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posted by: Ian on:
December 13, 2009 @ 11:20 pm
I am pretty crap at best-movie lists and end-of-decade summaries but if you got me in an armlock and forced an answer out of me, I would have to admit that Terrence Malick’s The New World is my favourite film of the last ten years; one of those transporting experiences which come around very rarely. None of the writeups I’ve read since have done it any justice, but John Patterson – one of our finest film writers – nailed it on Friday.
As we pack our bags for Green Man, here are my top 5 things for the month….
1) Moon (dir: Duncan Jones)
Saw it last night and was well impressed. Saturated in 70s sci-fi influences, but still its own film. Brummie-spotters should listen out for a nifty Clint Mansell score and adman Trevor Beattie also put some money in.
2) The Shape of Things to Come by Greil Marcus
Being a big fan of Lipstick Traces (which gets a 20th anniversary reissue this year) it was exciting to stumble on this in the library. Marcus can be quite dense and tangential but it’s worth hanging on for the ride with this one, a rollercoaster thesis on American prophets which goes from Lincoln and MLK to Laura Palmer and riot grrrl, finishing off with David Thomas of Pere Ubu. (Thomas is popping up in the lit tent at Green Man.)
3) It Felt Like a Kiss (dir: Adam Curtis)
Curtis has kindly posted the entire one-hour film from his recent Punchdrunk collaboration in Manchester. They’re touring it next year and it may not be online for long. Bit of a rehash of some of his other work, but some marvellous tunes and editing.
4) Ambivalence Avenue by Bibio
We already plugged this, but that was before we listened to it properly. It’s bloody gorgeous, a perfect summer album. Go get it!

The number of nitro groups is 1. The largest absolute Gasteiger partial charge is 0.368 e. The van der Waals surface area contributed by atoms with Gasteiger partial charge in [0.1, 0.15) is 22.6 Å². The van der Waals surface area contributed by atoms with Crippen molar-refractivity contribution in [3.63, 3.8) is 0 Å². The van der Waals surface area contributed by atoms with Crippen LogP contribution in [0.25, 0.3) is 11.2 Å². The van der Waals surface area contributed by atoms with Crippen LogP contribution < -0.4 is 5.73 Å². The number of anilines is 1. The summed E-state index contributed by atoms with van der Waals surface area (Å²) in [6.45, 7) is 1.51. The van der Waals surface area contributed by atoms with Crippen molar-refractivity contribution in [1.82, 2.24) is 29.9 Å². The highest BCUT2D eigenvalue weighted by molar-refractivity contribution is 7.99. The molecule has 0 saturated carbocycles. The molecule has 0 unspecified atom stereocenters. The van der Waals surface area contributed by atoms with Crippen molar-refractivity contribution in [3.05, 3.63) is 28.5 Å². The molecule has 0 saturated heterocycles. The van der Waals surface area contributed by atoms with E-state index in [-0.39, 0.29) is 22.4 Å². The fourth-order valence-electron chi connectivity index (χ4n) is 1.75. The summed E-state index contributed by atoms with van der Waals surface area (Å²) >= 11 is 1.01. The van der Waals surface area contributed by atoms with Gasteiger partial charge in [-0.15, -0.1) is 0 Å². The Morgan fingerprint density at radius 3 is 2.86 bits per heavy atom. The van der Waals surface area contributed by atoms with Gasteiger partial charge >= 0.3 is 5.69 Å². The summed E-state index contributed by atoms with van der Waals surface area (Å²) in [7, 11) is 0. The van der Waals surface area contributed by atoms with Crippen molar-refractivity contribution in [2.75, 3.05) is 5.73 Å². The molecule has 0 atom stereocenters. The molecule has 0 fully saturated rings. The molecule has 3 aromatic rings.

5) We Love You So
If you’re going to plug a movie, why not add something to the world in the process? The trailers for Spike Jonze’s Where the Wild Things Are have been getting grown men all squishy, and the WLYS blog has updates on the film, Sendak online and also a plethora of vaguely related tipoffs on design, film, childrens lit and all sorts. Thanks to them we looked up the work of John and Faith Hubley, Google’s archive of Village Voice back-issues, and this smart video for Sour:
The trailer for Wes Anderson’s Fantastic Mr Fox, on the other hand, does not look so hot.
Digging for good stuff is part of our job description, but we did so much of it in the run-up to Flatpack that I think we blew a fuse which left us good for nothing more than cake-consumption and slack-jawed channel-hopping. For some reason the hunger returned this week, so here’s my current top 5 by way of Friday afternoon distraction…
1) Buster Keaton shorts
Bloody superb box-set of all Keaton’s shorts between 1917 and 1923. Can be got here at the bargain price of £20.
2) Cambodian pop
This was actually flavour of the office last year, yesterday resurrected by our discovery of LA-based surf-rockers and Cambodian covers band Dengue Fever. They play the Scala in London next month, and look out for their road-trip documentary Sleepwalking Through the Mekong. If you want to hear the originals – and believe me, you do – then go download the Cambodian Rocks compilation from WFMU, or a home-made alternative at The Horse Drawn Zeppelin.
3) Birmingham super prix In anticipation of a guest-turn at the 24 Hour Scalextric being put together by Stans Cafe next month (on which, more next week), we have been delving into the history and hearsay surrounding Birmingham’s brief hey-day as the UK’s only legal city-centre street-race. This youtube clip from 1989 is nice and tense.
4) Glückskugel Discovered for £7 in Rise, Warwick Arts Centre’s great little record shop (it’s like Fopp never went bust). One of the earliest releases by Andy Votel’s Finders Keepers label, a half-hour assortment of proto-techno, quirky mood music and machine noises composed by Bruno Spoerri.
5) Roy Andersson Currently beating Lukas Moodysson hands-down for the title of Sweden’s Greatest Living Director. Finally I caught up with Songs from the Second Floor, and like pretty much everything else by Andersson it’s ideal viewing for anyone contemplating social meltdown. Strangely enough he has also made a good living out of directing adverts – here’s a selection: